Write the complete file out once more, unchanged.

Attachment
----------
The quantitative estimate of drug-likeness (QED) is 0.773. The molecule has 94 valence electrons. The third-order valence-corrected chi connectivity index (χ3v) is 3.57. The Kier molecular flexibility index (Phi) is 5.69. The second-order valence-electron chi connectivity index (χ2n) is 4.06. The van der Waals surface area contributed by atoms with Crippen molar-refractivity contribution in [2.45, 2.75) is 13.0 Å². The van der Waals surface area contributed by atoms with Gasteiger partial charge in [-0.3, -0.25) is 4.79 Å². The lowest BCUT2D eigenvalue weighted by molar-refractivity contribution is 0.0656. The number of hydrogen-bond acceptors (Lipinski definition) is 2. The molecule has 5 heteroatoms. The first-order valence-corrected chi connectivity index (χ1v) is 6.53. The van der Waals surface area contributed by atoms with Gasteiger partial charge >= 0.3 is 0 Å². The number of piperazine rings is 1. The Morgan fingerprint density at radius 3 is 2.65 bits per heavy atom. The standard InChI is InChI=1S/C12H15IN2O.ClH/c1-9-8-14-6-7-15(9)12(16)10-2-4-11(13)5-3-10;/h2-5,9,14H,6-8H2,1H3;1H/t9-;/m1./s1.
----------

The quantitative estimate of drug-likeness (QED) is 0.773. The molecule has 94 valence electrons. The third-order valence-corrected chi connectivity index (χ3v) is 3.57. The Kier molecular flexibility index (Phi) is 5.69. The second-order valence-electron chi connectivity index (χ2n) is 4.06. The van der Waals surface area contributed by atoms with Crippen molar-refractivity contribution in [2.45, 2.75) is 13.0 Å². The van der Waals surface area contributed by atoms with Gasteiger partial charge in [-0.3, -0.25) is 4.79 Å². The lowest BCUT2D eigenvalue weighted by molar-refractivity contribution is 0.0656. The number of hydrogen-bond acceptors (Lipinski definition) is 2. The molecule has 5 heteroatoms. The first-order valence-corrected chi connectivity index (χ1v) is 6.53. The van der Waals surface area contributed by atoms with Gasteiger partial charge >= 0.3 is 0 Å². The number of piperazine rings is 1. The Morgan fingerprint density at radius 3 is 2.65 bits per heavy atom. The standard InChI is InChI=1S/C12H15IN2O.ClH/c1-9-8-14-6-7-15(9)12(16)10-2-4-11(13)5-3-10;/h2-5,9,14H,6-8H2,1H3;1H/t9-;/m1./s1.